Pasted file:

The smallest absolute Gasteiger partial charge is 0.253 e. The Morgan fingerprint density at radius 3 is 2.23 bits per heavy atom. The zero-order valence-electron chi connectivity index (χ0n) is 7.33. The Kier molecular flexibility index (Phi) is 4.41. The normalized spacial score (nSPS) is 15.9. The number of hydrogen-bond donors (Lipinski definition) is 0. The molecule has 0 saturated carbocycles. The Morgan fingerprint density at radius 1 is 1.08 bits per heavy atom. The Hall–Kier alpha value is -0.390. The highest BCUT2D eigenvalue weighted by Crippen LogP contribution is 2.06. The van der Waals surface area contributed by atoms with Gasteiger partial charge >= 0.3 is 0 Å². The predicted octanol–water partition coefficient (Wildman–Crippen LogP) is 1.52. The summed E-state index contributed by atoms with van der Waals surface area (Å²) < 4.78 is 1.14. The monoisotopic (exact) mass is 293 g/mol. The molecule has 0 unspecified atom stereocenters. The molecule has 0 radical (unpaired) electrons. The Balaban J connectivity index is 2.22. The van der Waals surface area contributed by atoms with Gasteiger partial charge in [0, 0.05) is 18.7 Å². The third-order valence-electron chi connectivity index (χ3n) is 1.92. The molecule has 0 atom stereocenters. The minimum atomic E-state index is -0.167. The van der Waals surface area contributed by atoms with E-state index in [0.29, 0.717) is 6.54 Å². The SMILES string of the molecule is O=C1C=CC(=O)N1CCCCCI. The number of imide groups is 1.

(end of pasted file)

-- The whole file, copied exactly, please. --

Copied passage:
The smallest absolute Gasteiger partial charge is 0.253 e. The Morgan fingerprint density at radius 3 is 2.23 bits per heavy atom. The zero-order valence-electron chi connectivity index (χ0n) is 7.33. The Kier molecular flexibility index (Phi) is 4.41. The normalized spacial score (nSPS) is 15.9. The number of hydrogen-bond donors (Lipinski definition) is 0. The molecule has 0 saturated carbocycles. The Morgan fingerprint density at radius 1 is 1.08 bits per heavy atom. The Hall–Kier alpha value is -0.390. The highest BCUT2D eigenvalue weighted by Crippen LogP contribution is 2.06. The van der Waals surface area contributed by atoms with Gasteiger partial charge >= 0.3 is 0 Å². The predicted octanol–water partition coefficient (Wildman–Crippen LogP) is 1.52. The summed E-state index contributed by atoms with van der Waals surface area (Å²) < 4.78 is 1.14. The monoisotopic (exact) mass is 293 g/mol. The molecule has 0 unspecified atom stereocenters. The molecule has 0 radical (unpaired) electrons. The Balaban J connectivity index is 2.22. The van der Waals surface area contributed by atoms with Gasteiger partial charge in [0, 0.05) is 18.7 Å². The third-order valence-electron chi connectivity index (χ3n) is 1.92. The molecule has 0 atom stereocenters. The minimum atomic E-state index is -0.167. The van der Waals surface area contributed by atoms with E-state index in [0.29, 0.717) is 6.54 Å². The SMILES string of the molecule is O=C1C=CC(=O)N1CCCCCI. The number of imide groups is 1.